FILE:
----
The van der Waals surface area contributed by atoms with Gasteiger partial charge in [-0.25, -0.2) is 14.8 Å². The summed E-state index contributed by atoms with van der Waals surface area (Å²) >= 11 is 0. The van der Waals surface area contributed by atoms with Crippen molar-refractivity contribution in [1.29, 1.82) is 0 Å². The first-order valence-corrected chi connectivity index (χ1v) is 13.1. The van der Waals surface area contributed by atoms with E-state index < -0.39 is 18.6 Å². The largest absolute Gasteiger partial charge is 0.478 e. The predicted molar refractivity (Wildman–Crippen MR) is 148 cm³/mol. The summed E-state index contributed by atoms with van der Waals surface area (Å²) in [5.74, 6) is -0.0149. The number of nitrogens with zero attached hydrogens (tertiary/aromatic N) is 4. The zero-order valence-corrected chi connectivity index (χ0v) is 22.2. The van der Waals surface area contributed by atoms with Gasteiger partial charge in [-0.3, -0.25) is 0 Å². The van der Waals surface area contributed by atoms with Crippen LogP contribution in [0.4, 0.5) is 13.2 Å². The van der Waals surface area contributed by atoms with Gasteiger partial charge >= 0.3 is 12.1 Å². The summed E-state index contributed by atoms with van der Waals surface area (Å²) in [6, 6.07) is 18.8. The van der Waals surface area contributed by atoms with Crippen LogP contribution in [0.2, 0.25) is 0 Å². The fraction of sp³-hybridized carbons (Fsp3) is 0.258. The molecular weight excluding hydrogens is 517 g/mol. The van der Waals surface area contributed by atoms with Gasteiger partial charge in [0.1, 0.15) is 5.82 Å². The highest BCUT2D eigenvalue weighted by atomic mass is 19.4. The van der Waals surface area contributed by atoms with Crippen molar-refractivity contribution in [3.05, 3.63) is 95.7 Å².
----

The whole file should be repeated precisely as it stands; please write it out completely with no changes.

The van der Waals surface area contributed by atoms with Gasteiger partial charge in [-0.25, -0.2) is 14.8 Å². The summed E-state index contributed by atoms with van der Waals surface area (Å²) >= 11 is 0. The van der Waals surface area contributed by atoms with Crippen molar-refractivity contribution in [1.29, 1.82) is 0 Å². The first-order valence-corrected chi connectivity index (χ1v) is 13.1. The van der Waals surface area contributed by atoms with E-state index < -0.39 is 18.6 Å². The largest absolute Gasteiger partial charge is 0.478 e. The predicted molar refractivity (Wildman–Crippen MR) is 148 cm³/mol. The summed E-state index contributed by atoms with van der Waals surface area (Å²) in [5.74, 6) is -0.0149. The number of nitrogens with zero attached hydrogens (tertiary/aromatic N) is 4. The zero-order valence-corrected chi connectivity index (χ0v) is 22.2. The van der Waals surface area contributed by atoms with Gasteiger partial charge in [-0.3, -0.25) is 0 Å². The van der Waals surface area contributed by atoms with Crippen LogP contribution in [0.4, 0.5) is 13.2 Å². The van der Waals surface area contributed by atoms with Gasteiger partial charge >= 0.3 is 12.1 Å². The summed E-state index contributed by atoms with van der Waals surface area (Å²) in [6, 6.07) is 18.8. The van der Waals surface area contributed by atoms with Crippen LogP contribution in [0.2, 0.25) is 0 Å². The fraction of sp³-hybridized carbons (Fsp3) is 0.258. The molecular weight excluding hydrogens is 517 g/mol. The van der Waals surface area contributed by atoms with Gasteiger partial charge in [0.1, 0.15) is 5.82 Å². The highest BCUT2D eigenvalue weighted by atomic mass is 19.4. The van der Waals surface area contributed by atoms with Crippen molar-refractivity contribution in [3.05, 3.63) is 95.7 Å².